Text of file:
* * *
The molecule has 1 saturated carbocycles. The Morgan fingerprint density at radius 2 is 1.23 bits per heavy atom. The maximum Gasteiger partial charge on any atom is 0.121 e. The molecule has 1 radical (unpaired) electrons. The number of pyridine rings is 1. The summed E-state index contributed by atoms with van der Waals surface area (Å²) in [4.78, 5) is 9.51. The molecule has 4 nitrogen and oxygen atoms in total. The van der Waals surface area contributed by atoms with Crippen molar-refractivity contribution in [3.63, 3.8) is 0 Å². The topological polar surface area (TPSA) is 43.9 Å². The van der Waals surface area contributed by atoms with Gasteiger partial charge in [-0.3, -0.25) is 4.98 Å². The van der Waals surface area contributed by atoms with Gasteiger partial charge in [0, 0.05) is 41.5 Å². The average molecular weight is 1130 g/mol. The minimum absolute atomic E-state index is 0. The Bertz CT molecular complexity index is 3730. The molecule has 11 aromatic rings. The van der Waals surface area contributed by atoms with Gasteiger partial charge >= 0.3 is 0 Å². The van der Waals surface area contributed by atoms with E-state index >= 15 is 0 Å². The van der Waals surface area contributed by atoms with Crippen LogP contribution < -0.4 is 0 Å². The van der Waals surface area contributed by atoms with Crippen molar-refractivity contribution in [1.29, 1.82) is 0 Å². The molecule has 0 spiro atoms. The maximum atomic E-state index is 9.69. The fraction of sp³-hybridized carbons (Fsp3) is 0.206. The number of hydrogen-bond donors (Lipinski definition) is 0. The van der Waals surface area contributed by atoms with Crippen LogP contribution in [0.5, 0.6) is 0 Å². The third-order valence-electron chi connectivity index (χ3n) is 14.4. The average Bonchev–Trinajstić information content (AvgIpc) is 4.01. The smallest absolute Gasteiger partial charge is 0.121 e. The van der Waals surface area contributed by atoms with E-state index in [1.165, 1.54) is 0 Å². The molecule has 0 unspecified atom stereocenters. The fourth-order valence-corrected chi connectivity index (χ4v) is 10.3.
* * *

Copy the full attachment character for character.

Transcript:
The molecule has 1 saturated carbocycles. The Morgan fingerprint density at radius 2 is 1.23 bits per heavy atom. The maximum Gasteiger partial charge on any atom is 0.121 e. The molecule has 1 radical (unpaired) electrons. The number of pyridine rings is 1. The summed E-state index contributed by atoms with van der Waals surface area (Å²) in [4.78, 5) is 9.51. The molecule has 4 nitrogen and oxygen atoms in total. The van der Waals surface area contributed by atoms with Crippen molar-refractivity contribution in [3.63, 3.8) is 0 Å². The topological polar surface area (TPSA) is 43.9 Å². The van der Waals surface area contributed by atoms with Gasteiger partial charge in [-0.3, -0.25) is 4.98 Å². The van der Waals surface area contributed by atoms with Gasteiger partial charge in [0, 0.05) is 41.5 Å². The average molecular weight is 1130 g/mol. The minimum absolute atomic E-state index is 0. The Bertz CT molecular complexity index is 3730. The molecule has 11 aromatic rings. The van der Waals surface area contributed by atoms with Gasteiger partial charge >= 0.3 is 0 Å². The van der Waals surface area contributed by atoms with E-state index >= 15 is 0 Å². The van der Waals surface area contributed by atoms with Crippen LogP contribution < -0.4 is 0 Å². The van der Waals surface area contributed by atoms with Crippen molar-refractivity contribution in [1.29, 1.82) is 0 Å². The molecule has 0 spiro atoms. The maximum atomic E-state index is 9.69. The fraction of sp³-hybridized carbons (Fsp3) is 0.206. The number of hydrogen-bond donors (Lipinski definition) is 0. The van der Waals surface area contributed by atoms with Crippen LogP contribution in [0.5, 0.6) is 0 Å². The third-order valence-electron chi connectivity index (χ3n) is 14.4. The average Bonchev–Trinajstić information content (AvgIpc) is 4.01. The smallest absolute Gasteiger partial charge is 0.121 e. The van der Waals surface area contributed by atoms with E-state index in [1.165, 1.54) is 0 Å². The molecule has 0 unspecified atom stereocenters. The fourth-order valence-corrected chi connectivity index (χ4v) is 10.3.